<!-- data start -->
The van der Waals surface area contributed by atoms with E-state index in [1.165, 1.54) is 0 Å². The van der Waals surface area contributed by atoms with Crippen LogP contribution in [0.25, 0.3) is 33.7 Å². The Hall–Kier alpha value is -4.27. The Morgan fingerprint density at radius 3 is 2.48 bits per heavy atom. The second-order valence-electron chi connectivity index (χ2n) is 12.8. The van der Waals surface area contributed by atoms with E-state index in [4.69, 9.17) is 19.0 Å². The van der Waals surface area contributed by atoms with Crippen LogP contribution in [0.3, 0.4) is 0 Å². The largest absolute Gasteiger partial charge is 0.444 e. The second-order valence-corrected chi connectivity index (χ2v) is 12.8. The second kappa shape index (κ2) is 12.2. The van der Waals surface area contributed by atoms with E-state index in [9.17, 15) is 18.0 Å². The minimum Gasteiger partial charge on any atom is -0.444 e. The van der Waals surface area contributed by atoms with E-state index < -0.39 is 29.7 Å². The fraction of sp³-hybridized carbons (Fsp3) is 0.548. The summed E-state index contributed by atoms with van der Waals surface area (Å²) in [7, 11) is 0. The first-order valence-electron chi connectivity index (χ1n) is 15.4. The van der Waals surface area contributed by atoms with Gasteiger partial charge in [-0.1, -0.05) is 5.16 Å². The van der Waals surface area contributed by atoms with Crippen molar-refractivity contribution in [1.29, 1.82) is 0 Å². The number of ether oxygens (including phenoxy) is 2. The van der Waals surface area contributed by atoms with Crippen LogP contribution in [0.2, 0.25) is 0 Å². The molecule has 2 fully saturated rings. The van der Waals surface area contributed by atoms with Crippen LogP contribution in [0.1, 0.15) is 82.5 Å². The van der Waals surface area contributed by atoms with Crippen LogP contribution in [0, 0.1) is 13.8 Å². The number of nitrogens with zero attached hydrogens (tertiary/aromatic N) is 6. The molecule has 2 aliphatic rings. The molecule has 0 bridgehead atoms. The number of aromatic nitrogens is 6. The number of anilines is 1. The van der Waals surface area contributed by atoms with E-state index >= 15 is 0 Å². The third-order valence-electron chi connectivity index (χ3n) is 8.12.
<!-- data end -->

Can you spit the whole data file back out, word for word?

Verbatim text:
The van der Waals surface area contributed by atoms with E-state index in [1.165, 1.54) is 0 Å². The van der Waals surface area contributed by atoms with Crippen LogP contribution in [0.25, 0.3) is 33.7 Å². The Hall–Kier alpha value is -4.27. The Morgan fingerprint density at radius 3 is 2.48 bits per heavy atom. The second-order valence-electron chi connectivity index (χ2n) is 12.8. The van der Waals surface area contributed by atoms with E-state index in [4.69, 9.17) is 19.0 Å². The van der Waals surface area contributed by atoms with Crippen LogP contribution in [0.3, 0.4) is 0 Å². The largest absolute Gasteiger partial charge is 0.444 e. The second-order valence-corrected chi connectivity index (χ2v) is 12.8. The second kappa shape index (κ2) is 12.2. The van der Waals surface area contributed by atoms with E-state index in [9.17, 15) is 18.0 Å². The minimum Gasteiger partial charge on any atom is -0.444 e. The van der Waals surface area contributed by atoms with E-state index < -0.39 is 29.7 Å². The fraction of sp³-hybridized carbons (Fsp3) is 0.548. The summed E-state index contributed by atoms with van der Waals surface area (Å²) in [7, 11) is 0. The first-order valence-electron chi connectivity index (χ1n) is 15.4. The van der Waals surface area contributed by atoms with Gasteiger partial charge in [-0.1, -0.05) is 5.16 Å². The van der Waals surface area contributed by atoms with Crippen molar-refractivity contribution in [1.29, 1.82) is 0 Å². The number of ether oxygens (including phenoxy) is 2. The van der Waals surface area contributed by atoms with Crippen LogP contribution in [0.2, 0.25) is 0 Å². The molecule has 2 fully saturated rings. The van der Waals surface area contributed by atoms with Crippen LogP contribution in [0.1, 0.15) is 82.5 Å². The van der Waals surface area contributed by atoms with Crippen LogP contribution in [0, 0.1) is 13.8 Å². The number of nitrogens with zero attached hydrogens (tertiary/aromatic N) is 6. The molecule has 2 aliphatic rings. The molecule has 0 bridgehead atoms. The number of aromatic nitrogens is 6. The number of anilines is 1. The van der Waals surface area contributed by atoms with E-state index >= 15 is 0 Å². The third-order valence-electron chi connectivity index (χ3n) is 8.12.